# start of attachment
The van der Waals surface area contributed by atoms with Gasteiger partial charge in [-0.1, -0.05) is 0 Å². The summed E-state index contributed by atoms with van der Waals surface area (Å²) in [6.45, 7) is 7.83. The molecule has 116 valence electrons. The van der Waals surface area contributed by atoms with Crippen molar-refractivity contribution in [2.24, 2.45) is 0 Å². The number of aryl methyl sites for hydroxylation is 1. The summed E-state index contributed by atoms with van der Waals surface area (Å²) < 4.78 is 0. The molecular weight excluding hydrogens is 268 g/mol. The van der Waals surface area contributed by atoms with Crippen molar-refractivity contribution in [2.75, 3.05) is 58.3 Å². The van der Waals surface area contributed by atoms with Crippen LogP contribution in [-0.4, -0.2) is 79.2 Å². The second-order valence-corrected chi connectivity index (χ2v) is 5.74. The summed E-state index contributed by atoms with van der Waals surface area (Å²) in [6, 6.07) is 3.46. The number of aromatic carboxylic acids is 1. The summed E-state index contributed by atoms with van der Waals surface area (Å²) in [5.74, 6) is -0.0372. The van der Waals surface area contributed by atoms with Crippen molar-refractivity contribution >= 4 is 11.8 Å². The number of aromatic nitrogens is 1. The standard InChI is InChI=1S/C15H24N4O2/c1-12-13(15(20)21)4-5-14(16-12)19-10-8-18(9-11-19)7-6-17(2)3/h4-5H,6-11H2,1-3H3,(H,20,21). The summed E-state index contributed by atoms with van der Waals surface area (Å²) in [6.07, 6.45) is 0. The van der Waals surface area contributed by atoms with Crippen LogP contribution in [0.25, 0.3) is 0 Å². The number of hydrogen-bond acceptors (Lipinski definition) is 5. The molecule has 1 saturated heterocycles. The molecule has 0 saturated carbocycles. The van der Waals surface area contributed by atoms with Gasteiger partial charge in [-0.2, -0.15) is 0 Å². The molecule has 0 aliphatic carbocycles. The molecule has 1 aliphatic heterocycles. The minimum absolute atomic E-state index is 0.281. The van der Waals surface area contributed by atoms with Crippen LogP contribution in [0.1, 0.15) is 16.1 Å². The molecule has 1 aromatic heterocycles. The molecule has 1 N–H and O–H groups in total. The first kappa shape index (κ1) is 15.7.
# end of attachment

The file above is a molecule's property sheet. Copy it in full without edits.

The van der Waals surface area contributed by atoms with Gasteiger partial charge in [-0.1, -0.05) is 0 Å². The summed E-state index contributed by atoms with van der Waals surface area (Å²) in [6.45, 7) is 7.83. The molecule has 116 valence electrons. The van der Waals surface area contributed by atoms with Crippen molar-refractivity contribution in [2.24, 2.45) is 0 Å². The number of aryl methyl sites for hydroxylation is 1. The summed E-state index contributed by atoms with van der Waals surface area (Å²) < 4.78 is 0. The molecular weight excluding hydrogens is 268 g/mol. The van der Waals surface area contributed by atoms with Crippen molar-refractivity contribution in [2.75, 3.05) is 58.3 Å². The van der Waals surface area contributed by atoms with Crippen LogP contribution in [-0.4, -0.2) is 79.2 Å². The second-order valence-corrected chi connectivity index (χ2v) is 5.74. The summed E-state index contributed by atoms with van der Waals surface area (Å²) in [6, 6.07) is 3.46. The number of aromatic carboxylic acids is 1. The summed E-state index contributed by atoms with van der Waals surface area (Å²) in [5.74, 6) is -0.0372. The van der Waals surface area contributed by atoms with Crippen molar-refractivity contribution >= 4 is 11.8 Å². The number of aromatic nitrogens is 1. The standard InChI is InChI=1S/C15H24N4O2/c1-12-13(15(20)21)4-5-14(16-12)19-10-8-18(9-11-19)7-6-17(2)3/h4-5H,6-11H2,1-3H3,(H,20,21). The summed E-state index contributed by atoms with van der Waals surface area (Å²) in [6.07, 6.45) is 0. The van der Waals surface area contributed by atoms with Crippen LogP contribution in [0.25, 0.3) is 0 Å². The number of hydrogen-bond acceptors (Lipinski definition) is 5. The molecule has 1 saturated heterocycles. The molecule has 0 saturated carbocycles. The van der Waals surface area contributed by atoms with Gasteiger partial charge in [-0.2, -0.15) is 0 Å². The molecule has 0 aliphatic carbocycles. The molecule has 1 aliphatic heterocycles. The minimum absolute atomic E-state index is 0.281. The van der Waals surface area contributed by atoms with Crippen LogP contribution in [0.1, 0.15) is 16.1 Å². The molecule has 1 aromatic heterocycles. The molecule has 1 N–H and O–H groups in total. The first kappa shape index (κ1) is 15.7.